Towards the end of 2019 the Government consulted on Changes to Part L and Part F of the Building Regulations. This consultation set out the Government plans for the Future Homes Standard to be introduced by 2025. It is the first stage of a two-part consultation about proposed changes to the Building Regulations. Sounds pretty boring stuff doesn’t it? However in reality It one of the key areas which need to be dealt with in order to tackle climate change.
The Friends of the South Downs have responded to the consultation which ended in February 2020 asking the Government to ramp up their efforts to meet their own climate change ambitions by re-writing the proposed standards to introduce zero carbon homes by 2025. CLICK HERE to is see our response to the consultation.
Professional organisations are also also asking for major improvements in meeting climate change targets, for instance the Chartered Institution of Building Services Engineers (CIBSE) say: “The CIBSE very much agree with the stated overall ambition described in the Consultation Document, but have strong concerns that the proposals set out are not sufficiently ambitious to deliver significant progress towards meeting the objectives of reducing carbon emissions, annual energy consumption and peak demand, and ensuring affordability to consumers. The proposals for Part L 2020 do not represent the required “meaningful and achievable step” towards zero carbon, and the timeline and content of the Future Homes Standard is not ambitious enough, nor does it begin to address real in-use energy performance and carbon emissions”.
The need for a more ambitious stance on tackling climate change is desparatly needed. For instance the Government’s own Committee on Climate Change in their report to Parliament in 2019 confirmed that buildings account for 17% of all greenhouse gas emissions in the UK (see page 85).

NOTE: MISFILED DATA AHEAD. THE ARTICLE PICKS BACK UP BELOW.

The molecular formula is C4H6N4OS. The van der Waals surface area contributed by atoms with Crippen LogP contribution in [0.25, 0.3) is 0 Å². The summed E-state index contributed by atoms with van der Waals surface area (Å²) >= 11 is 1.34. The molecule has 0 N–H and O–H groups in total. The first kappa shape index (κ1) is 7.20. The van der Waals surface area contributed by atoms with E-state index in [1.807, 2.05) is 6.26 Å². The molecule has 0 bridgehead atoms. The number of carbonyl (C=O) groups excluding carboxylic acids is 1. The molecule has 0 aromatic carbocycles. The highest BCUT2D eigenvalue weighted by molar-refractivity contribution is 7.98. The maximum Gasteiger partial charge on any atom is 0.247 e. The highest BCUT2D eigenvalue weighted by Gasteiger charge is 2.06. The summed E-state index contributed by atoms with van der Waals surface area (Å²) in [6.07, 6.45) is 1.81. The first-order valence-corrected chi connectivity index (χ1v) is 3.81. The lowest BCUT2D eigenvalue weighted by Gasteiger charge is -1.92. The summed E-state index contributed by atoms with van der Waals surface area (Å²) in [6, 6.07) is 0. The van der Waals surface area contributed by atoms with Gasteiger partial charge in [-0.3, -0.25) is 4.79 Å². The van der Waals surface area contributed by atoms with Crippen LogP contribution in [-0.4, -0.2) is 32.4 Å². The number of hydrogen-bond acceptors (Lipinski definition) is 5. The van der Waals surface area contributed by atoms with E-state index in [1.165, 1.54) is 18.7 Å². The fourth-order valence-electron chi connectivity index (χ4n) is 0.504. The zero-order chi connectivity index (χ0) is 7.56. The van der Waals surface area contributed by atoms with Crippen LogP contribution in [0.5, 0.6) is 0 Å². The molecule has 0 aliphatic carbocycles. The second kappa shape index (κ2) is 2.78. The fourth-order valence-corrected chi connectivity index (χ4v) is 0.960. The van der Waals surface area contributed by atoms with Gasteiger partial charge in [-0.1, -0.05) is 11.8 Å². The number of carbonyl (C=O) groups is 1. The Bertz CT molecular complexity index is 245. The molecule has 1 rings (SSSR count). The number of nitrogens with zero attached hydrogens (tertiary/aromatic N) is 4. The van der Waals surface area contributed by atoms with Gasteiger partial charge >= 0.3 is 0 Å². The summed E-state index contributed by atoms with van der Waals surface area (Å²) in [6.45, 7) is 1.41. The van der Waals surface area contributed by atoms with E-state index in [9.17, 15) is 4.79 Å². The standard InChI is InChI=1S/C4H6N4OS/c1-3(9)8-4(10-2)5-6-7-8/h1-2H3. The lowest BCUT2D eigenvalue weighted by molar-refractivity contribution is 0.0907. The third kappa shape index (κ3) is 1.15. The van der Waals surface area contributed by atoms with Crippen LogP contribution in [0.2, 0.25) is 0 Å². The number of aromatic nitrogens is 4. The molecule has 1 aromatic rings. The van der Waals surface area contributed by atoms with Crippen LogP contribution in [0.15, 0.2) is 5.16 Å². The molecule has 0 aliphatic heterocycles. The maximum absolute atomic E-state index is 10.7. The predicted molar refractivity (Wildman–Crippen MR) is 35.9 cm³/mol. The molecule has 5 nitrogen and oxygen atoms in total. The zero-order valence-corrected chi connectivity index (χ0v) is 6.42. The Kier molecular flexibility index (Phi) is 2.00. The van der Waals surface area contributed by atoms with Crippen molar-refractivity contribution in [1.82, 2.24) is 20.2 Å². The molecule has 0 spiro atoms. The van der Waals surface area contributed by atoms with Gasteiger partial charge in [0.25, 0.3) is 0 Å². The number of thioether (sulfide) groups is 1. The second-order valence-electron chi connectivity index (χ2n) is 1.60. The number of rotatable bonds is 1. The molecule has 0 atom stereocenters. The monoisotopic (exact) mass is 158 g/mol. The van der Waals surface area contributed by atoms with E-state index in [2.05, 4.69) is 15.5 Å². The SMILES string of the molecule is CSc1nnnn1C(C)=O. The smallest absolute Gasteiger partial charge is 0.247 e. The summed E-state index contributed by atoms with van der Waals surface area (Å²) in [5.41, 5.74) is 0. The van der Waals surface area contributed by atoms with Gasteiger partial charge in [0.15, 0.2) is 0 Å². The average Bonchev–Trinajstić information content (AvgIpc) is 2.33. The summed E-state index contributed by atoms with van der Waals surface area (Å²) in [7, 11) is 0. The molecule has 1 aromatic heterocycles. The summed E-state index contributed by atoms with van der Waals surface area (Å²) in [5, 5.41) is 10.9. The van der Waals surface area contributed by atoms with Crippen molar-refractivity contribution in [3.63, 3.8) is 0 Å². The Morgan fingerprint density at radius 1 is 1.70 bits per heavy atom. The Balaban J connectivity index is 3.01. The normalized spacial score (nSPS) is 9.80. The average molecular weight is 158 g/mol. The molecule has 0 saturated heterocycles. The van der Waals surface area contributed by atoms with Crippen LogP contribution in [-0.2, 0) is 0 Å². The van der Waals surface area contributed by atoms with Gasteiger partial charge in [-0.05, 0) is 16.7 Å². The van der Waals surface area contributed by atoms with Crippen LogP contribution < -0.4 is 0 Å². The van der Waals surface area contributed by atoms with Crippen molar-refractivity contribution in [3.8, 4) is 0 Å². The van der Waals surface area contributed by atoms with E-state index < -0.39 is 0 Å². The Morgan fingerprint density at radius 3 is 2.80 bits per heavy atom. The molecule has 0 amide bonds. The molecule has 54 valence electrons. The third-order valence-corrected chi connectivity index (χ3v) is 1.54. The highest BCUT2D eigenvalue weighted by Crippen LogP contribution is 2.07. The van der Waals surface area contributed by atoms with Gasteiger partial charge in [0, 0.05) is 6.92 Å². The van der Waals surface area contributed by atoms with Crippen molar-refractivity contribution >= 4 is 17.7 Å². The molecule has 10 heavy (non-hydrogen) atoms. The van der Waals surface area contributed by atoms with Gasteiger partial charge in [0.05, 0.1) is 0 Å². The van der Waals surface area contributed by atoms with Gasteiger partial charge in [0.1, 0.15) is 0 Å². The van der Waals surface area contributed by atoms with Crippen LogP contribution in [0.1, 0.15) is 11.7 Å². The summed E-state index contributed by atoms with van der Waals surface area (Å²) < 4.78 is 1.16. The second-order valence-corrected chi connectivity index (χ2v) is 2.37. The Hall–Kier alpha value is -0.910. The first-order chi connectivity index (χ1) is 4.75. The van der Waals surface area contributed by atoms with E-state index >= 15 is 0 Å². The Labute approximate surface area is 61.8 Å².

Our Society’s report not only asks for zero carbon homes standards by 2025 but we also say:
- In the context of a Climate Emergency, the proposed options for 2025 are not nearly ambitious enough and could actually result in a retrograde step.The Intergovernmental Panel on Climate Change (IPCC) report (Oct18) makes it clear that it is now urgent that we reduce carbon emissions, stating that we have less than 12 years to stop climate change. Even the introduction of the proposed 31% uplift (option 2) does not go nearly far enough to reduce energy demand in buildings if we are to achieve Net Zero by 2050 or earlier.
- We must retain the powers of local authorities to set higher requirements than national standards where practical and demonstrably viable, particularly those councils that have declared a ‘Climate Emergency’. Where local conditions allow, we believe that Local Authorities and National Parks should be able to set higher standards. As with all development, any Local Plan policy is subject to viability tests and thus, allowing LAs to set higher standards does not restrict development.
We understand the results of the consultation will be announced later in 2020.